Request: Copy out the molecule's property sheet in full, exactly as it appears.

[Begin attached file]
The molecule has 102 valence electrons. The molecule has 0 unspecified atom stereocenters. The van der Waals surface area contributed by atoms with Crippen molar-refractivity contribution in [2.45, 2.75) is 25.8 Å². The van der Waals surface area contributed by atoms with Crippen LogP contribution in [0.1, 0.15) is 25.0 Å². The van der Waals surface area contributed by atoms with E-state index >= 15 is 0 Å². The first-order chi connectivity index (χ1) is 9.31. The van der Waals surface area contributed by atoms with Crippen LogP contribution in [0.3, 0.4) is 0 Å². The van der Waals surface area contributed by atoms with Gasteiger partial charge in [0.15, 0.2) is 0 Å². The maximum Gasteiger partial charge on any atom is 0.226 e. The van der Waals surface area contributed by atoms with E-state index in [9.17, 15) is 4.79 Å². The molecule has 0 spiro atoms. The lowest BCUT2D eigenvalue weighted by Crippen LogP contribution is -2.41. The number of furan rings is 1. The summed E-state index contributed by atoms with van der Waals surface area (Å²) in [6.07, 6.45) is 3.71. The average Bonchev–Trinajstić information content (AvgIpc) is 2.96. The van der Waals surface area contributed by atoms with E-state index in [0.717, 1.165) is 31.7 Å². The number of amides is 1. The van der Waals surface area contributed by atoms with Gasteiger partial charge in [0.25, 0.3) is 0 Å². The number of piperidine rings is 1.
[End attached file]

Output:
The molecule has 102 valence electrons. The molecule has 0 unspecified atom stereocenters. The van der Waals surface area contributed by atoms with Crippen molar-refractivity contribution in [2.45, 2.75) is 25.8 Å². The van der Waals surface area contributed by atoms with Crippen LogP contribution in [0.1, 0.15) is 25.0 Å². The van der Waals surface area contributed by atoms with E-state index >= 15 is 0 Å². The first-order chi connectivity index (χ1) is 9.31. The van der Waals surface area contributed by atoms with Crippen LogP contribution in [0.3, 0.4) is 0 Å². The van der Waals surface area contributed by atoms with Gasteiger partial charge in [0.15, 0.2) is 0 Å². The maximum Gasteiger partial charge on any atom is 0.226 e. The van der Waals surface area contributed by atoms with E-state index in [9.17, 15) is 4.79 Å². The molecule has 0 spiro atoms. The lowest BCUT2D eigenvalue weighted by Crippen LogP contribution is -2.41. The number of furan rings is 1. The summed E-state index contributed by atoms with van der Waals surface area (Å²) in [6.07, 6.45) is 3.71. The average Bonchev–Trinajstić information content (AvgIpc) is 2.96. The van der Waals surface area contributed by atoms with E-state index in [0.717, 1.165) is 31.7 Å². The number of amides is 1. The van der Waals surface area contributed by atoms with Gasteiger partial charge in [0.25, 0.3) is 0 Å². The number of piperidine rings is 1.